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Friday, August 29, 2014

August is National Catfish Month!

 “The catfish is a plenty good enough fish for anybody”

-Mark Twain

When you think of Southern food, what comes to mind?  Would it be deep fried catfish?  Catfish has been a Southern dish for centuries, and remains one of the most recognized Southern cuisines.  “Catting,” a term referring to fishing for catfish, was considered a sport as well as a means of obtaining food.  Catfish are known for their tempers and putting up a fight before being pulled to shore.  When a Southerner calls someone “real catfish” or “mean as a catfish” they are comparing their temper to that of a catfish.  

Picture from Mississippi Catfish on Parade  
So, why are catfish so popular in the South?  In 1995, MLC even had a catfish mascot that would visit Mississippi public libraries, parades, and school programs.  If y'all find any pictures of the Catfish mascot from MLC feel free to share it with us.  Catfish farming became a livelihood for many farmers that no longer wanted to grow cotton.  According to The Catfish Institute, “ninety-four percent of all U.S. Farm-Raised Catfish is raised in Alabama, Arkansas, Louisiana, and Mississippi.”  Catfish thrive in the hot summers that occur in Mississippi and other southern states.

However, catfish are not only found in the South.  There are over 2,000 species of catfish around the world.  The largest recorded catfish came from Thailand measuring 8 feet in length and weighting 646 pounds.  This type of catfish is known as the Mekong giant catfish, and is native to Southeast Asia.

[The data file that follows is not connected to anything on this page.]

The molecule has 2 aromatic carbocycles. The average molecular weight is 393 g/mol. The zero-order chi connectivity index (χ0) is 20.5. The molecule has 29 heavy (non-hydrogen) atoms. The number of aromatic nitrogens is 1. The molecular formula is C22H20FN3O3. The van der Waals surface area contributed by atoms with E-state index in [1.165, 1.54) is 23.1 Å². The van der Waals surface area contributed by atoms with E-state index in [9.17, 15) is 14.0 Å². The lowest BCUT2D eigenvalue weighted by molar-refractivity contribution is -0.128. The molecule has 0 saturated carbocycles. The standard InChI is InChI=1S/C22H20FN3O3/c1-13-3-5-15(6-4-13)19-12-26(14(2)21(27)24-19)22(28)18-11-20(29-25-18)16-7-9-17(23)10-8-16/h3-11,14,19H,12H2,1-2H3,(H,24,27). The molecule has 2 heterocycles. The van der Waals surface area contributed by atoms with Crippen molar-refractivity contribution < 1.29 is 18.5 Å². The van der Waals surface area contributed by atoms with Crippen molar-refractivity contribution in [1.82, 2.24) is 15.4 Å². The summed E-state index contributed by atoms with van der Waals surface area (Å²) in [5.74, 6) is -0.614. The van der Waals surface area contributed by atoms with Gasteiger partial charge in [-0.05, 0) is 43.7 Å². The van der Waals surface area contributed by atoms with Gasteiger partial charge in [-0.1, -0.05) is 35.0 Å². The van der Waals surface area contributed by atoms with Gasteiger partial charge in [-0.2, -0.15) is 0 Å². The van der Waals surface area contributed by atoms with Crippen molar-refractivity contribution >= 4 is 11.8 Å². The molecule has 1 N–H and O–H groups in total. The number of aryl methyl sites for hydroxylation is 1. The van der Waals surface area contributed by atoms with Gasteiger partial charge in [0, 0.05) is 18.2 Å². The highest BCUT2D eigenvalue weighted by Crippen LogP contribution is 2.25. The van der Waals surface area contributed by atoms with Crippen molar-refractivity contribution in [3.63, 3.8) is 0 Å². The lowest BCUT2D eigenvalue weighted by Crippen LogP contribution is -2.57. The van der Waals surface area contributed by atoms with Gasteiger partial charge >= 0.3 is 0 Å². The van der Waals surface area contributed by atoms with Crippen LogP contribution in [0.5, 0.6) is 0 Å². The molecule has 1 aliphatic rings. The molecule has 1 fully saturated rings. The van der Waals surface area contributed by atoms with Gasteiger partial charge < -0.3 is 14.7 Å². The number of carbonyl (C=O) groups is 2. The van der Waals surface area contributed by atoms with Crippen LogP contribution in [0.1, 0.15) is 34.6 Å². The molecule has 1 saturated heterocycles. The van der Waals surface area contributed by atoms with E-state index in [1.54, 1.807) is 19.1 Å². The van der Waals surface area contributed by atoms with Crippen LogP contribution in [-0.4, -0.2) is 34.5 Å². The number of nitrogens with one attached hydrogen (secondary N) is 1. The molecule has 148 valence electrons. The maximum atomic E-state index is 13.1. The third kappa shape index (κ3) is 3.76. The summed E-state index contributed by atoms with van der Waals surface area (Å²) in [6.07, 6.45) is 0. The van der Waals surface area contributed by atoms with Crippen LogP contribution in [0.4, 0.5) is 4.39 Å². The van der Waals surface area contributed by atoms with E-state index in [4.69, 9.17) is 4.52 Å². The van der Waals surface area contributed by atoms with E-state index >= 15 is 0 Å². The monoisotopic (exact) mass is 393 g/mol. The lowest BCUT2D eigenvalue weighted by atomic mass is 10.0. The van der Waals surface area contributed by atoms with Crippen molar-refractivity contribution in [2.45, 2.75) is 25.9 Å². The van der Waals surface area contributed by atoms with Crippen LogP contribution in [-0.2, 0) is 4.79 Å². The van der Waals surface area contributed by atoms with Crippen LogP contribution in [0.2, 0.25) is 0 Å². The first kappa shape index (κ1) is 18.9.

Picture by Marshall Ramsey from Mississippi Catfish on Parade

If you would like to know more about catfish and catfish farming, stop by the Mississippi Library Commission to check out our resources.

Culberson, Linda Crawford. The Catfish Book. Jackson: U of Mississippi, 1991. Print
 Ford, Gil. Mississippi Catfish on Parade, Jackson, Mississippi : A Project of the Mississippi Commission for International Cultural Exchange, Inc. Brandon, MS: Quail Ridge, 2003. Print
 Schweid, Richard. Catfish and the Delta: Confederate Fish Farming in the Mississippi Delta. Berkeley, Calif.: Ten Speed, 1992. Print.

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